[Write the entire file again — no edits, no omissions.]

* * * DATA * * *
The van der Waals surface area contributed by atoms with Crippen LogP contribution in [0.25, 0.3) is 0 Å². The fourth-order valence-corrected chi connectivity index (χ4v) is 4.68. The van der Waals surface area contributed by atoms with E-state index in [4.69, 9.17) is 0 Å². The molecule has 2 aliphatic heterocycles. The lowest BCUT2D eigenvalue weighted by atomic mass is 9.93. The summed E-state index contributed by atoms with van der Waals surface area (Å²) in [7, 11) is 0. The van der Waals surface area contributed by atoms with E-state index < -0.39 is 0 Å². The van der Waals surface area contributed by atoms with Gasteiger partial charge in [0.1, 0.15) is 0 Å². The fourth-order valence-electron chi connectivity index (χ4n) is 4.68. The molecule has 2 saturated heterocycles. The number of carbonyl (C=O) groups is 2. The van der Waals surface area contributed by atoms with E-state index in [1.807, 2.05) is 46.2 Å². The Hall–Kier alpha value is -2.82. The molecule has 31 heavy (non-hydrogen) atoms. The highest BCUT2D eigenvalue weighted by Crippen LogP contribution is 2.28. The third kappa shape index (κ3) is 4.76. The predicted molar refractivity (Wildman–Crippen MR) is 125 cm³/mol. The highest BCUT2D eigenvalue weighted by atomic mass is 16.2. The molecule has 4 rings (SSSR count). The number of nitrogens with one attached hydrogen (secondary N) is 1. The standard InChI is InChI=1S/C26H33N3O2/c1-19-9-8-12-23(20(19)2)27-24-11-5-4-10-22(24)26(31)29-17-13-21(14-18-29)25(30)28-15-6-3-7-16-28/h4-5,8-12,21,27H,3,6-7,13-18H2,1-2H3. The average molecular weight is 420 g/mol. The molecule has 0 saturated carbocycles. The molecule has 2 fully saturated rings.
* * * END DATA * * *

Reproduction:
The van der Waals surface area contributed by atoms with Crippen LogP contribution in [0.25, 0.3) is 0 Å². The fourth-order valence-corrected chi connectivity index (χ4v) is 4.68. The van der Waals surface area contributed by atoms with E-state index in [4.69, 9.17) is 0 Å². The molecule has 2 aliphatic heterocycles. The lowest BCUT2D eigenvalue weighted by atomic mass is 9.93. The summed E-state index contributed by atoms with van der Waals surface area (Å²) in [7, 11) is 0. The van der Waals surface area contributed by atoms with E-state index < -0.39 is 0 Å². The van der Waals surface area contributed by atoms with Gasteiger partial charge in [0.1, 0.15) is 0 Å². The fourth-order valence-electron chi connectivity index (χ4n) is 4.68. The molecule has 2 saturated heterocycles. The number of carbonyl (C=O) groups is 2. The van der Waals surface area contributed by atoms with E-state index in [1.807, 2.05) is 46.2 Å². The Hall–Kier alpha value is -2.82. The molecule has 31 heavy (non-hydrogen) atoms. The highest BCUT2D eigenvalue weighted by Crippen LogP contribution is 2.28. The third kappa shape index (κ3) is 4.76. The predicted molar refractivity (Wildman–Crippen MR) is 125 cm³/mol. The highest BCUT2D eigenvalue weighted by atomic mass is 16.2. The molecule has 4 rings (SSSR count). The number of nitrogens with one attached hydrogen (secondary N) is 1. The standard InChI is InChI=1S/C26H33N3O2/c1-19-9-8-12-23(20(19)2)27-24-11-5-4-10-22(24)26(31)29-17-13-21(14-18-29)25(30)28-15-6-3-7-16-28/h4-5,8-12,21,27H,3,6-7,13-18H2,1-2H3. The average molecular weight is 420 g/mol. The molecule has 0 saturated carbocycles. The molecule has 2 fully saturated rings.